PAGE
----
Ed Reed Will Draw Interest But Impact Will Be Limited, Colin Kaepernick Needs Michael Crabtree and Other NFL Thoughts


Texans Reed FootballThe Jaguars and Buccaneers both finally got off the snide this week, allowing the 2008 Detroit Lions to celebrate their incredible winless season for at least one more year.

The Chiefs were on bye, meaning their perfect record will remain intact for at least one more week — two meetings with the Broncos in three weeks should change that. Denver and Seattle both improved their near-perfect campaigns, moving to 8-1 on the season. And the turmoil in Miami finally boiled over as Richie Incognito didn’t just sit down for a revealing interview, but the Dolphins also suffered their fifth loss — on the field at least — in the last six games at the hands of previously winless Tampa Bay no less.

The parity continues to rage on, although it is beginning to wane. There are now 16 teams with a .500 record or better, and only six of them exist in the AFC through Week 10. Five other teams are hanging around the playoff picture, just one win away from an even record, but none seem like viable threats right now.

Ed Reed got released, Jay Cutler went down again and so much more happened over the past week. So, lets dive in and take a look at what other observations there were to take away from Week 10.

Editor’s Note: Each week, I’ll break down 10 thoughts from around the NFL in the NESN.com “First and 10.” That being said, here are 10 more thoughts from around the NFL after another week of football.

1. Ed Reed’s impact — The Texans cut ties with Ed Reed on Tuesday, subjecting him to the 32 teams on the waiver wire. Reed went unclaimed, as teams didn’t want to pay his $412,000 salary the rest of the season, but that doesn’t mean that there isn’t interest in signing the nine-time Pro Bowler. Reed, if he wants to continue playing, of course, will wind up on a roster somewhere for the remainder of the season. Where he ends up will be the interesting part.

The Colts, Patriots, Saints and Ravens, with whom he spent 11 seasons, all seem to be likely fits, but that doesn’t mean he’ll make an impact. The Texans might not exactly be playoff contenders right now, but Reed was released for a reason. He hasn’t been playing much in Houston because he’s either not fully healthy or he just can’t do what he used to. Either way, he would be good depth for a contender and should at least add some value in leadership to a contender’s locker room.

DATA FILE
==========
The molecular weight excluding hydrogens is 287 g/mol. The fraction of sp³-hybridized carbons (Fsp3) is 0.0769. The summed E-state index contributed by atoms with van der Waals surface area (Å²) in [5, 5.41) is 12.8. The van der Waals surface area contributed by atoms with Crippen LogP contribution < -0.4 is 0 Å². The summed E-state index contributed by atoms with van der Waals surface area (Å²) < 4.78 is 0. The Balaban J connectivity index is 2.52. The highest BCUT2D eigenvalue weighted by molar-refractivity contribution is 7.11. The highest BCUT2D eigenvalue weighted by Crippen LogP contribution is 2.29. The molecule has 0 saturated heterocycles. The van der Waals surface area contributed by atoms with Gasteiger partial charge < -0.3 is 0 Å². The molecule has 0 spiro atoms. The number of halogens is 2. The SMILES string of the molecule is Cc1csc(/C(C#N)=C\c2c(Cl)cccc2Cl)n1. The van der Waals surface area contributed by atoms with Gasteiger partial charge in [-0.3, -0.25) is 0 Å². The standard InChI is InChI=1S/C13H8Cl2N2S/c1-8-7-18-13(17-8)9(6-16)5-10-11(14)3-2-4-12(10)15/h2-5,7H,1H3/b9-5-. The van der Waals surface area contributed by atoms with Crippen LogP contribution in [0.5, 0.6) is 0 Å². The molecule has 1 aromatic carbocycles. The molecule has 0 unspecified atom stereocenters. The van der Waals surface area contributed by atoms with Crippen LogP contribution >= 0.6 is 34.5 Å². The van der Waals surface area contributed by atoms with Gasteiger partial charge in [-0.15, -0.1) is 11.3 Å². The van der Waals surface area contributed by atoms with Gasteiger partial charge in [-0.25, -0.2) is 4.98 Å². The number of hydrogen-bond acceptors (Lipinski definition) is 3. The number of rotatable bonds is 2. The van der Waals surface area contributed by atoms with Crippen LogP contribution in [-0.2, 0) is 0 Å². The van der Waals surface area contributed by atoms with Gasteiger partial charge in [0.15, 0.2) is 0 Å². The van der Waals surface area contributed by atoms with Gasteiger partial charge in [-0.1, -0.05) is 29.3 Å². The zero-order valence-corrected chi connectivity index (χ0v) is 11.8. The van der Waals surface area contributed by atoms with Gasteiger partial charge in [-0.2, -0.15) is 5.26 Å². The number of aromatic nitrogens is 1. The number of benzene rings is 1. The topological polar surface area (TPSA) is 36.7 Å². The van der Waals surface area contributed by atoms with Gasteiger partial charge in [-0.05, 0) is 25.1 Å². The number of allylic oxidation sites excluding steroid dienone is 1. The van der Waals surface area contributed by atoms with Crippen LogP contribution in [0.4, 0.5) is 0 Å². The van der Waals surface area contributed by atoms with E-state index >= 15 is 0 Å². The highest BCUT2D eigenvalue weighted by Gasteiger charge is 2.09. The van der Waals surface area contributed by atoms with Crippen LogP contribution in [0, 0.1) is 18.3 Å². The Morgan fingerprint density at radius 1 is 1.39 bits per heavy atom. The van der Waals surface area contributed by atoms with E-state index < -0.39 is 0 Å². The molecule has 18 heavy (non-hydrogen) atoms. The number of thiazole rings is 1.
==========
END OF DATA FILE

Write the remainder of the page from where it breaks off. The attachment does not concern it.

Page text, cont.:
2. Patriots are unbeatable off the bye — Since the start of the Bill Belichick era in New England back in 2000, the Patriots are almost unbeatable with an extra week of preparation.  They are 10-3 off the bye week since Belichick took over in 2000, and they’ve won nine of their last ten games coming off the bye week. That doesn’t bode well for a red-hot Carolina team.

The Panthers are winners of five straight and the second hottest team in the NFL to maybe only the 9-0 Chiefs. With an extra week to prepare for Cam Newton and the Panthers’ top-ranked run defense, Belichick should have the Patriots ready to go come Monday night. The fact that the Panthers are the early favorite to win the game should only light even more of a fire under Tom Brady and company, too.

3. Learn the name — Tavon Austin. As if you didn’t already know who he was, every NFL fan was exposed to Austin on Sunday. The Rams’ rookie receiver put on an absolute show in Indianapolis, taking a punt back 98 yards for a touchdown before catching a pair of 50-plus yard touchdowns to more than double his touchdown total for the season. With the effort, Austin became the first player in NFL history to return a punt for a touchdown and have two 50-plus yard receiving scores. It might seem like an odd stat on the surface, but given his speed and skills the unusual and unexpected should become something of a trend with Austin.

4. Peyton will give KC fits — The Chiefs’ defense has been dominant this season, leading the NFL in scoring defense and sacks, but they’ve done so against some mediocre opponents. The Broncos, who play Kansas City on Sunday, will be the first team above .500 that the Chiefs play all season. Both the Cowboys and Eagles are 5-5, but none of the Chiefs’ first-nine opponents have a winning record. The quarterbacks that they’ve face have also been a group of listless hacks for the most part. Eli Manning, Michael Vick and Tony Romo are the only quarterbacks they’ve faced who have made a Pro Bowl, meanwhile, five of the 10 quarterbacks they’ve faced this season began the year as backups — Chad Henne, Ryan Fitzpatrick, Case Keenum, Jason Campbell and Jeff Tuel.

This week they’ll finally get a true test to see if this defense is for real when they square off against arguably the hottest quarterback in football right now in Peyton Manning. Even an injured Manning, who appears to have some bad ankle issues, will offer them more of a challenge than Eli, Romo or anyone else has already. I’d bet that the Broncos break that under-17 points streak this week, and maybe even give the Chiefs their first loss of the season.